Review originally posted here
.Why I Read It: Anna Dressed in Blood
was far from being a favourite of mine, but I enjoyed it enough to pick up the ARC of the sequel I had received from a manager at work. This review will have inevitable spoilers for Anna Dressed in Blood
, though none for Girl of Nightmares
Some of the few less-than stellar reviews I saw for Anna Dressed in Blood
came back for second offerings with Girl of Nightmares
and ended up LOVING it. I was really hoping that I would experience this as well, but alas, it was not meant to be. I still liked this book well enough, but I'll never love this series with the same fervor as everyone else.
First off, to be at all invested in the story in this second book, you have to be invested in the doomed romance of Anna and Cas. If you read my review for Anna Dressed in Blood
, you'll already know that I wasn't. I liked both characters just fine on their own, but together? I couldn't see it. With that said, this entire book is about Cas finding out if Anna is okay since sacrificing herself to save the others from the Obeahman, and then subsequently attempting to rescue her from whatever dimension she's been sent to. I was all for saving Anna; I liked Anna! But reading about Cas's near obsessiveness with discovering how to help her didn't illicit much sympathy. Sure, I felt bad because I felt bad for ANNA, but I didn't feel bad for the heartache that Cas was experiencing.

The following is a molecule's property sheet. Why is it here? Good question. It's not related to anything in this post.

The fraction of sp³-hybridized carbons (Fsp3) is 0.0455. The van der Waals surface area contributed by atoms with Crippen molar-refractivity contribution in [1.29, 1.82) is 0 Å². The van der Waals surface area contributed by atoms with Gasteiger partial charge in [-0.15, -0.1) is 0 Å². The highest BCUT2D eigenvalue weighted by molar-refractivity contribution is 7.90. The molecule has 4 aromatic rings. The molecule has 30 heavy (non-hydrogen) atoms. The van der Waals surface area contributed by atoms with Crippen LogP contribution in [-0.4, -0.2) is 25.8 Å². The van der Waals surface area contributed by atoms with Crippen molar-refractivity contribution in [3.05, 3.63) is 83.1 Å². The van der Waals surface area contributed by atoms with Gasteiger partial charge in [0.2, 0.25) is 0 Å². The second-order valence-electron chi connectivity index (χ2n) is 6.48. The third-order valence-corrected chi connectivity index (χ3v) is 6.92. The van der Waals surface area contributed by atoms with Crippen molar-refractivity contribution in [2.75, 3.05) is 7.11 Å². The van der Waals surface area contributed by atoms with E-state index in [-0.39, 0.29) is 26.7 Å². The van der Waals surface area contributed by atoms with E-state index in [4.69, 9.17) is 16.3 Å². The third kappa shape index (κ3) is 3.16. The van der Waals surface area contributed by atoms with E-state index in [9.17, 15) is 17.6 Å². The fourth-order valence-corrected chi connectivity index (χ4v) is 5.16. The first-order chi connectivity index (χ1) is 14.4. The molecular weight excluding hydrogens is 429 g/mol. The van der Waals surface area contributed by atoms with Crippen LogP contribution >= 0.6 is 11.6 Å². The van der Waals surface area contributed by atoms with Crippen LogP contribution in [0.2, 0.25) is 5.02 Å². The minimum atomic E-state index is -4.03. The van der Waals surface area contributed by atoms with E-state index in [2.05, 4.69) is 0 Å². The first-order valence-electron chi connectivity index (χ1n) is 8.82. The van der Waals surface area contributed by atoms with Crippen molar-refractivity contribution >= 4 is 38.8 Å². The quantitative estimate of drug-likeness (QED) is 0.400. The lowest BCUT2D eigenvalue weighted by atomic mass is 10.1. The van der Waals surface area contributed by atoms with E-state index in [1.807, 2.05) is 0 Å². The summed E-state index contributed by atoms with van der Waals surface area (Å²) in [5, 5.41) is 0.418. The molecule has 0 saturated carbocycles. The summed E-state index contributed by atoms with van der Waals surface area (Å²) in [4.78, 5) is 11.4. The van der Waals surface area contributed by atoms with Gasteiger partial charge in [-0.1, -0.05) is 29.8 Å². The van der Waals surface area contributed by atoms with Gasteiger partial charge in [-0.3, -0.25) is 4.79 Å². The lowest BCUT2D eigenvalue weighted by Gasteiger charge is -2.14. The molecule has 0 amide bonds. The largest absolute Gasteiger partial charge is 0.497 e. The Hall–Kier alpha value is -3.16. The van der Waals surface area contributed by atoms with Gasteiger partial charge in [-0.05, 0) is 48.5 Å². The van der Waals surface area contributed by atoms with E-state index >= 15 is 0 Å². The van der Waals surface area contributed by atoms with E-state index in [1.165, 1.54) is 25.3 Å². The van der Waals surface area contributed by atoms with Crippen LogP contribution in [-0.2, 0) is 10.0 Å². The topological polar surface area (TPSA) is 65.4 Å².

The origins of that knife that Cas carries around everywhere is explained more, but I seriously found the whole Order thingie weird and didn't make much sense to me. For one, Cas has always seemed to be working solo. Yeah, he's got his British father figure helping him out all the time, but he was definitely never under the direction of some higher-ups or anything. Yet, when Cas eventually goes to Britain seeking answers, it's discovered that the Order is in fact hoping to "replace" him. Uh, what? Why would they even need to replace him? Why not just send in his replacement (some girl who's name I can't remember) out in the field and get her killing some ghosts in the UK? Why can there only be one? I know it had something to do with him owning the knife and it being imbued with the blood of his ancestors or something, but I honestly found the explanations so muddled and riddled with holes that I can't make heads or tails of it anymore.
But again, despite having these rather large complaints, I can't say that I didn't enjoy this book at all, because I did. They're fun, they're mindless, and they're a great way to pass the time when you want something a little different. Cas also continued to be a great narrator; despite having made friends and settled down a little, he's still Cas. His awkwardness in certain situations was amusing, but you can tell that he really does care about his friends, even when he doesn't show it in the same ways as other people might.Final Verdict:
Me and this duology are obviously just not a very good match. I like them okay but I doubt I'll be pressing them into the hands of others. While Cas was still a great narrator in this installment, I just wasn't invested enough in the relationship he established with Anna in the previous book to care about this storyline as much I maybe should have. Also, there were some world-building issues and inconsistencies in internal logic that threw me off. They're still fun books, but they ultimately ended up being a mildly fun distraction for me and not much more.